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7


Edward Joseph Collins: An American Composer
(continued)
BY ERIK ERIKSSON

“My father was a composer and concert pianist and required a piano in the cottage for his work. Martha Farr, Dr. Welcker’s niece who managed the hotel after his death, was very accommodating. She provided my father with an upright piano placed in a large clothes closet with two windows. One faced an apple orchard and the other the Friedmann garage. There was just room for a small writing table. He loved this little nook, drawing inspiration from the view of the orchard.”

“My parents loved Fish Creek. My father would say when it applied, ‘What a perfect Fish creek day!’ This meant a cool day, blue sky, a Northwest breeze and white caps on Green Bay. On such a day they enjoyed walking down Cottage Row [a row of large, elegant waterfront vacation homes on a sequestered road running south from Fish Creek] to the stairs of the cliff walk and returned to town ending up behind Thorp’s tennis court. Another memorable ritual was the evening walk to Sunset Beach.”

This vignette of life in Fish Creek notes that following breakfast each day, she and her sister Dorothy would be taken by their mother on a ride in order that her father could spend the morning hours composing.

She recalled that the entire family “loved the movies after dinner at the Fish Creek Town Hall. One night there was a long delay in the projection booth and the crowd became very impatient. Dad went to the little piano in the front and played ‘Stars and Stripes Forever.’ He brought down the house. The people were mesmerized.”

“Every year Dorothy and I spent the first two weeks of August in Fish Creek. When Louise and Eddie came along, they stayed the last two weeks. Meanwhile, Dorothy and I were returned to our Grandfather’s home at Cedar Lake, Wisconsin.”

“Every summer, my father gave a concert at the Casino, the social center of Welcker’s. This was an eagerly awaited event and was well attended. He usually played Bach, Beethoven, Schubert, and some of his own compositions. When Miss Farr died, Dad played the Moonlight Sonata at her memorial service.”

On 29 October 1931, Collins completed the orchestration of his Concert Piece, promised to Stock for performance with the Chicago Symphony. The second of two journal entries for that day contained this outburst: “Years ago I thought the battle scene in Strauss’ ‘Ein Heldenleben’ was a magnificent thing; now I think it is the silliest god dam piece of childishness I know. In fact this idea of being inspired by a woman to go out and knock the blocks off our neighbors has been responsible for a lot of heartaches. Coming home then to put on your house-slippers and wait for death is the teaching of man’s second love—religion. Why can’t we sail through life on a high place of courage tempered with charity, and shake off these crazy substitutes for man’s marvelous intelligence?”

Two days later, Edward Joseph Jr. was born. “The idea of a having a son thrilled and scared me. I hope this little fellow will get a break in life; I wish him health, character, and genius in the order named; may his life be rich and successful.”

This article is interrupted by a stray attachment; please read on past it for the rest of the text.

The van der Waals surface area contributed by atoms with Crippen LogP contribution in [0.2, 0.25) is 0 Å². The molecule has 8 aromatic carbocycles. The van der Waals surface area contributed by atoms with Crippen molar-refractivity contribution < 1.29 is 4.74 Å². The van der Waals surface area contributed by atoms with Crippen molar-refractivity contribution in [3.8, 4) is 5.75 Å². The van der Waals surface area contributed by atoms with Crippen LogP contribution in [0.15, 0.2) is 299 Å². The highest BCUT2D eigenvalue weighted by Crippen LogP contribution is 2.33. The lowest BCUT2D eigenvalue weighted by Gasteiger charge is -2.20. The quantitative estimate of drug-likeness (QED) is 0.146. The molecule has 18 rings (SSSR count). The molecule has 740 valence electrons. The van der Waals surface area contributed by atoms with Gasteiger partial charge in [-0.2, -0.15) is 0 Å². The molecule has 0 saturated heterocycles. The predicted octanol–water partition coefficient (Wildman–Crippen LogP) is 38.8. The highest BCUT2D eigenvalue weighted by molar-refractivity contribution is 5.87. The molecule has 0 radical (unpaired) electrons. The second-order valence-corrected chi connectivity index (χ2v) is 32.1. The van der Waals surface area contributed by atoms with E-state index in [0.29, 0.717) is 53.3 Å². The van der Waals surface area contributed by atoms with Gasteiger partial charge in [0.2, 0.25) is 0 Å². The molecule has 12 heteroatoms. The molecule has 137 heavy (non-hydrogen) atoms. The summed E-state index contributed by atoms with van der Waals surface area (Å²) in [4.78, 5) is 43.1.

The Concert Piece (actually Collins’ second piano concerto) was premiered just over a month later (3 December 1931) with Collins as soloist and was generously praised, not the least by Claudia Cassidy, then writing for the Chicago Sun-Times, who found “splendor in its imagery, and a faunish hint of capricious gaiety and something gallant that captured fantasy in terms of modern melody”.

On 23 March 1933, a lengthy journal entry contained this: “Creative work demands clean living and much rest. The amateur or the layman insists on making a dope fiend and a drunkard of his ideal but the more I see of genius the more I realize that it is made up of concentration and sacrifice.”

In 1933, Collins had moved his studio to the American Conservatory of Music where he remained on faculty until the time of his death. This once venerable institution has experienced some unfortunate times in recent years, and records of Collins’s work and accomplishments there are, sadly, available only in sketchy form through outside sources.

Daughter Marianna Collins’s brief family history, previously mentioned, describes a turning point in the composer’s life near the end of the decade. “In 1938, Edward and Frieda Collins bought a log house on Highway 42, halfway between Fish Creek and Egg Harbor. It belonged to Mrs. George Bass, a friend of F.D.R. [President Franklin Delano Roosevelt], with whom she exchanged cartons of mystery stories.” [Author’s note: presumably, she was not told of Edward Collins’s intense antipathy to the sitting president, confided to his journals in biting terms.]

“The long logs for the two-storied living room were brought to Door County over the ice from Northern Michigan. My mother designed the studio for my father which was constructed with the rocks from a stone fence that went along the highway. Dad would spend mornings and afternoons working there. We were neighbors of the Peninsula Players [the nation’s oldest professional outdoor theater]. My sisters and brother and I were often called upon to become supernumeraries in various productions. Richard Fisher, the artistic director, often borrowed furniture from my mother for stage settings. She was thrilled to see her things on the stage.”

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